It used to be that comics were single stories in single issues. Then they began to develop their own ongoing internal continuity, which has grown and expanded so that now everything is connected. Nick Fury starts a war with Latveria and is forced out of his job as director of SHIELD. When the Hulk destroys a big chunk of Vegas on a rampage, his colleagues use one of Fury's LMD robots to trick Hulk into space. He lands on a distant planet, and is actually happy until the rocket which carried him there explodes and destroys everything. Blaming the ones who sent him there in the first place, Hulk comes back and declares war on Earth. The heroes rally and Bruce ends up locked in a cell three miles underground, clearing the stage for the introduction of the mysterious Red Hulk.
Who is this new Hulk? Smashing onto the scene after the events of World War Hulk, this strange Red Hulk is pulverizing gamma-powered individuals with an agenda all its own. What created this new menace, how can he be stopped and what does this mean for the rest of the Marvel Universe?
Let's be honest: Jeph Loeb's current Hulk comic isn't very well written. Things happen (ridiculous things), but there's no characterization and no progression. It's just a series of guest stars jobbing to Reddy to show how much of a badass he is. One issue had him punching out the Watcher, for instance. Come on. No Hulk's had this much blatant and illogical "creative control" in his contract since Hogan. But while the story is crap, the art is at least lively, coming from the pen of Ed McGuinness - and say what you will about Loeb, but he absolutely gives his artists fun things to draw.
The Red Hulk debuted in March of 2008, and Target's exclusive series of Marvel Legends toys hit stores in September.
That has to be some kind of speed record for turning a new character into a toy. Of course, there are some extenuating circumstances surrounding that, but we'll get to that in just a bit. Red comes in six pieces, easy for you to collect and connect: head, arms, legs, and trunk. Of course, they all slip together easily, and hold their tension well - he won't fall apart on you, unlike some BAFs we could mention.
The assembled figure stands a hearty 8" tall, which is the size you'd expect from a standalone Hulk figure. Of course, there's a reason for that: remember we mentioned something weird about how quickly this figure was produced? He was originally intended and designed to be a single-carded figure, released in the Fin Fang Foom series (when that BAF was going to be built from 12 figures, not eight). "Ed McGuinness Hulk" was one of the ones cut from the line-up, but the work was already done, so all they needed to do was use a different color of plastic and not put him together at the factory. Ta-da!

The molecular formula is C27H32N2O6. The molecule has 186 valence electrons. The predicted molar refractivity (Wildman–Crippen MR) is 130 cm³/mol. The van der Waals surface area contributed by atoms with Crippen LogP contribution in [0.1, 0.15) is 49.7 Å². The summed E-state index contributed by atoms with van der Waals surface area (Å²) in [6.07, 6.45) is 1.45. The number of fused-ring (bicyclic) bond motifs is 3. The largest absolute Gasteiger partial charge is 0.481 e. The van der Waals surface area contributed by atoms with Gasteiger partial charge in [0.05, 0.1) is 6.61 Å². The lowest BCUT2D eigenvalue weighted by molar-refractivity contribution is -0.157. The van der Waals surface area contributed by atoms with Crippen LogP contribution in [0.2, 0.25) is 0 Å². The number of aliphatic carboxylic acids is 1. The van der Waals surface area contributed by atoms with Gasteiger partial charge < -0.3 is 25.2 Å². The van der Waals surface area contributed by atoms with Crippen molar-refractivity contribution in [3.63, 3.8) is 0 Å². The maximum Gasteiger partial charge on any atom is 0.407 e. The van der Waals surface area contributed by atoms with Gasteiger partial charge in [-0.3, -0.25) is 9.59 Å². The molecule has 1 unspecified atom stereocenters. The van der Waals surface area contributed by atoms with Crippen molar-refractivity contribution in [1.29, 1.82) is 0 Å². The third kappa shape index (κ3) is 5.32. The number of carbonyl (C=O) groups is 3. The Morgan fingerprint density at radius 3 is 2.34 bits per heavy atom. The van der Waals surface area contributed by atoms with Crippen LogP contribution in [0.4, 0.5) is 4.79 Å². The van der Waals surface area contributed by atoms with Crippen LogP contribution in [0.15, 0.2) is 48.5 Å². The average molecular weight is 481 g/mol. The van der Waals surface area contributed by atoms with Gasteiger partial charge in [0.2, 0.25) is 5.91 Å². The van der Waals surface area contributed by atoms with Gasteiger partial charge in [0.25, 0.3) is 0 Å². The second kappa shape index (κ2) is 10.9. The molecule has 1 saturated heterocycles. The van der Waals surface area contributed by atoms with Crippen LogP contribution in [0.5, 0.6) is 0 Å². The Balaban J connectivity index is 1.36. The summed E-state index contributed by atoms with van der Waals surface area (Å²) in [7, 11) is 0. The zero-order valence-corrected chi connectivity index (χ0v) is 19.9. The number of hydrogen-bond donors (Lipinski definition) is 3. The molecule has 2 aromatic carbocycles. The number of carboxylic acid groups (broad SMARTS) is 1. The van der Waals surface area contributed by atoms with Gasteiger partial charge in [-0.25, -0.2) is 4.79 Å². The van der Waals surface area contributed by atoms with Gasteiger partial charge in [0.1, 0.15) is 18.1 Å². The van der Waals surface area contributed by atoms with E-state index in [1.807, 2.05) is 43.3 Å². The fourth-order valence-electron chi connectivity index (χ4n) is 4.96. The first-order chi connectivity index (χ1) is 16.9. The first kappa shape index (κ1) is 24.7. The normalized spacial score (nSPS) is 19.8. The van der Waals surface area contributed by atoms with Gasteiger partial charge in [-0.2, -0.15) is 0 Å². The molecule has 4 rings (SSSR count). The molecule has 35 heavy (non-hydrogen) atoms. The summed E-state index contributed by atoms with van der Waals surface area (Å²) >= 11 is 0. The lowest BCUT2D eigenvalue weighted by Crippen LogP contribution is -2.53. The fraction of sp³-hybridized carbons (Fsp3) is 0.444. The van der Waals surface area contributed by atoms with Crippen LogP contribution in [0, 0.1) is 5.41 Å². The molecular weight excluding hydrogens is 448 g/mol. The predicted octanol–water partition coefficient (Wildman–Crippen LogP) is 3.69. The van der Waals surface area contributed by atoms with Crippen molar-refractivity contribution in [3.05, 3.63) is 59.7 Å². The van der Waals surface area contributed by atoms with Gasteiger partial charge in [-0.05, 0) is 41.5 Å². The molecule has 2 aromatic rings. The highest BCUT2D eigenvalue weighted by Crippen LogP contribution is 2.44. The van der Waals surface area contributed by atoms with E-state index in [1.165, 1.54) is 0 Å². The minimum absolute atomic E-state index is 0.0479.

The sculpt is very good, and undetailed. Normally that would be a proble, but not with Red Hulk. The character's only been drawn by three artists in his short career, and they all three - McGuinness, Frank Cho and Art Adams - have an uncluttered art style that would be poorly represented by an overabundance of detail. Everything is big and blocky, and there's no mistaking this is McGuinness' character; he even has the silly little curlicues on his elbows, a very McGuinness-ish trait. He has big veins on his forearms, biceps and neck, and a few cool details on his pants, like the undone button on the fly and a slightly ripped back pocket.
The only "new" part of the sculpt is the head. They couldn't just use
the scrapped sculpt's noggin, so Red Hulk gets a new face. He looks vastly angry, as he should: part of the character's premise is that he's filled with more rage than even regular Hulk, though he has the added advantage of intellect to drive his actions. While Hulk's usually had a shaggy mop of hair, his chroma-keyed counterpart has a spiky 'do sticking up off his scalp. Sadly, the figure has no accessories: he could have come with the big gun he used to kill Abomination, or the knife he used to decapitate the Wendigo, but then he would have needed new hands.
Red Hulk is nicely articulated, with
a ball and socket neck, balljointed shoulders, wrists, hips and ankles, hinged elbows, chest and knees, and swivel waist, biceps and thighs, which is plenty for rumbling with your other Marvel Legends. The red chosen for his skin is nice and deep, and there are darker shadows painted on him, even on his blue pants. His eyes are black, with white irises, just making him look creepier, and there are varying tones of gray in his hair. And fun fact: if you hue-shift Red Hulk by about 110°, he ends up looking just like the normal Hulk, pants and all. Weird!
The Target series of Marvel Legends is actually a fairly nice assortment of six figures, and there are no real clunkers in the bunch. There's an exclusive Marvel Select Red Hulk available from BigBadToyStore.com, but it gets wrong everything this BAF gets right: it's oversized, over-detailed, underarticulated and poorly proportioned - seriously, look at its tiny little head! It's terrible. Yes, you'll pay more to get the ML version (especially if you bought the six figures before Target "corrected" the price), but he's a better toy. Right now the mystery of who he really is remains ongoing (and the reveal will almost surely be a let-down), but that doesn't mean it's not worth adding Red Hulk to your collection.
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